Lord Nemesis

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I don't like the condescending tone of this thread. :/
In what way is it condescending?

I have been doing technical interviews for 10 years now and looking at the people that that have been coming for interviews lately, I am having a hard time trying to understand how a person with 10+ year career walks in with roughly the same extent of knowledge diversity and skill as somebody with no experience while expecting a higher salary. If a skilled Java programmer fresh out of college can design and build a system on his own and a programmer with 10+ year career is also doing the same, why should I pay him more instead of just hiring the fresh college graduate. What is the value being added by the 10+ year guy. Now, if he says based on his experiences, that certain part of this system should be built in Java and and certain other parts are best built using some other language or he recommends that a certain kind of data store is apt for the project for so and so reason, I would be getting value by hiring him.

When you experience a few different programming languages, paradigms, patterns, issues etc, you would be in a position to add value to another project with your experience instead of blindly brute forcing your through in an inefficient manner with whatever you know.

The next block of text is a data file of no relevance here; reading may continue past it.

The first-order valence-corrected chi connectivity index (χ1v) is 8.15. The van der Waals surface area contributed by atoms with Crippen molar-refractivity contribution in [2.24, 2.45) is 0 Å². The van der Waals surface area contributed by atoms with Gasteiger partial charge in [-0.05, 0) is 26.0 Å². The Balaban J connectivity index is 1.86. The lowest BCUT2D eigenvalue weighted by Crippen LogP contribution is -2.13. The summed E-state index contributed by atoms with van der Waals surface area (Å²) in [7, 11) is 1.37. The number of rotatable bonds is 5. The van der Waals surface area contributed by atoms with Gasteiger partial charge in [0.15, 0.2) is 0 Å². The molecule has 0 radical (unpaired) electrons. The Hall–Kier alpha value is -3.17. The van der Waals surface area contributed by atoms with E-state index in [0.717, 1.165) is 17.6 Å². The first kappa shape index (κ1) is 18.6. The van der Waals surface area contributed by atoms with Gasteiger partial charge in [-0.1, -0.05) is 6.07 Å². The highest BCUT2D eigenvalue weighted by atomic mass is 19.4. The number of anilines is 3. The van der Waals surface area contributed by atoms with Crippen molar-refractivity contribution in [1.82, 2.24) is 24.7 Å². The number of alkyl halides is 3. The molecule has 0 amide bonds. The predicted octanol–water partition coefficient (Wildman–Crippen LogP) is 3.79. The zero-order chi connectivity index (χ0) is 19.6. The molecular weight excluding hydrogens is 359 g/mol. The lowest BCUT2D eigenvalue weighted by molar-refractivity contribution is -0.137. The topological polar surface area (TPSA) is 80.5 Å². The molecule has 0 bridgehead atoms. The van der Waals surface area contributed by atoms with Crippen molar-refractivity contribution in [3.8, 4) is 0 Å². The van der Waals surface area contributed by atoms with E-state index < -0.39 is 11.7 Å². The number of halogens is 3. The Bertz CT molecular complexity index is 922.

sid_donnydarko

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In what way is it condescending?

I have been doing technical interviews for 10 years now and looking at the people that that have been coming for interviews lately, I am having a hard time trying to understand how a person with 10+ year career walks in with roughly the same extent of knowledge diversity and skill as somebody with no experience while expecting a higher salary. If a skilled Java programmer fresh out of college can design and build a system on his own and a programmer with 10+ year career is also doing the same, why should I pay him more instead of just hiring the fresh college graduate. What is the value being added by the 10+ year guy. Now, if he says based on his experiences, that certain part of this system should be built in Java and and certain other parts are best built using some other language or he recommends that a certain kind of data store is apt for the project for so and so reason, I would be getting value by hiring him.